AAHomecare Preps for Washington Legislative Conference

Registration is currently underway, and the association is urging providers to register right away so that they can prepare for training and the actual meetings with lawmakers and staff.

The American Association for Homecare is gearing up for another virtual edition of its Washington Legislative Conference on Sept. 21 and is urging HME professionals to join the effort to advocate for HME policy priorities with members of Congress and staffers via video-enabled meetings.

The association implemented the virtual version of the event last year due to Covid-19 and Congress’s lockdown measures. During the meetings, industry advocates share their experiences and recommendations with lawmakers and staff via video conference. This year, Zoom meetings will take place on Sept. 21 from 9 a.m. to 5:30 p.m. ET. The week prior, all registrants are invited to participate in the Legislative Training Session on Sept. 14 to receive tips for effective meetings.

The registration can be made online or using a PDF registration form, and the deadline is Sept. 14. That said, AAHomecare stressed in a public statement that providers should register as early as possible.

“The earlier you register, the more time our team has to secure you the best meeting schedule possible,” a statement from the association read. “Please register today. You will receive a brief survey to fill out following registration, which provides details for our scheduling partners.”

Both AAHomecare members and non-members can participate in the 2022 Virtual Washington Legislative Conference. The cost is $129 for members and $149 for non-members.

“The question isn’t ‘should I get involved?’ but ‘how should I get involved?’ and the AAHomecare virtual legislative conference is the answer,” said Kam Yuricich, Great Lakes Home Medical Services Association Executive Director. “Grassroots advocacy is simply a must in healthcare. I miss the days on the Hill with in-person meetings, but AAHomecare’s virtual event creates a super affordable and convenient format, and it’s effective. It allows more voices to be at the table, including our manufacturing/distribution allies who play a critical role in today’s challenges that weren’t as prevalent prior to the pandemic, and legislators and Hill staffers appreciate that partnership.”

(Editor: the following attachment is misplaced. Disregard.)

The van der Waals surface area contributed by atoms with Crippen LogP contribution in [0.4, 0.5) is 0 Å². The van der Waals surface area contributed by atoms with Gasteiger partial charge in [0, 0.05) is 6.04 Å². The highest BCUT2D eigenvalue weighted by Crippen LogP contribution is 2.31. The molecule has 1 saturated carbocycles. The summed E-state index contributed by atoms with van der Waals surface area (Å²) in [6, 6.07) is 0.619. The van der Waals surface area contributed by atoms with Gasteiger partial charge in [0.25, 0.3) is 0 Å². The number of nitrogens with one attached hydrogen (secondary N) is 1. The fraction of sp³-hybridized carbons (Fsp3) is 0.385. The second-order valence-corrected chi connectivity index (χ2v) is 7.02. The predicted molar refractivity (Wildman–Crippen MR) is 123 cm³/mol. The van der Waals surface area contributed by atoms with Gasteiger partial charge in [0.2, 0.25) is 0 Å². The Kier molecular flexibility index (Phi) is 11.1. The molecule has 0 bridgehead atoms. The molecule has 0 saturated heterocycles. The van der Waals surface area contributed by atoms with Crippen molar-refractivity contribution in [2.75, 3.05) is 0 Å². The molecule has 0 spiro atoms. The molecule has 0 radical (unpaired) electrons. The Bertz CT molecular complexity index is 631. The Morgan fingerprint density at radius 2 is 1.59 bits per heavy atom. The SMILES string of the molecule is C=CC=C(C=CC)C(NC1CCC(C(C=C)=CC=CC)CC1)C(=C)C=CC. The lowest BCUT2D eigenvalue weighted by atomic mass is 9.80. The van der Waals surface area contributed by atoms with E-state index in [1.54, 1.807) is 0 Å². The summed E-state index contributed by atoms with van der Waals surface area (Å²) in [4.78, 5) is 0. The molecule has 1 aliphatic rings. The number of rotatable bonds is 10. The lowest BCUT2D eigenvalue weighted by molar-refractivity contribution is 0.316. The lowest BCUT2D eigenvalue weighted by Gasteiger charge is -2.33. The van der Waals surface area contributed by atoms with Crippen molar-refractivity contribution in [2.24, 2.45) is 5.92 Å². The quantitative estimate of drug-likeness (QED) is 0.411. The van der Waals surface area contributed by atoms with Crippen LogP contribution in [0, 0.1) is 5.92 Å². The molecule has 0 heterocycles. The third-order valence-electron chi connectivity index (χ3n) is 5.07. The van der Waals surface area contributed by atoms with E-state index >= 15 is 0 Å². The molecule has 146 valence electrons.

To Yuricich’s point, the 2021 virtual event saw 140 advocates engage more than 220 Congressional offices.

This year, the Virtual Washington Legislative Conference will see HME providers advocate for such industry priorities as:

  • Making a long-overdue meaningful adjustment to Medicare reimbursement for suppliers in former CBAs and continuing additional relief for suppliers in rural/non-bid areas. We need reimbursement rates that reflect the market realities and supply-chain issues facing HME suppliers.
  • Advocate for measures to stabilize reimbursement for HME and not move forward with competitive bidding in its current form, with CMS able to reject bidding results.
  • Protecting beneficiary access to respiratory therapy and continuous glucose monitors after the end of the COVID-19 PHE.
  • Preventing potential 4 percent Medicare sequester cuts in 2023 triggered by the application of 2010 Pay-As-You-Go (PAYGO) legislation to COVID-19 relief deficit spending. Letting these drastic automatic cuts stand would essentially finance expansive coronavirus relief through deep cuts on Medicare reimbursement rates for HME and other healthcare segments; we need to make sure Congress doesn’t let that happen.
  • Ensuring that members of Congress understand how rising product and operational costs, as well as supply chain issues, are impacting HME providers and patients.


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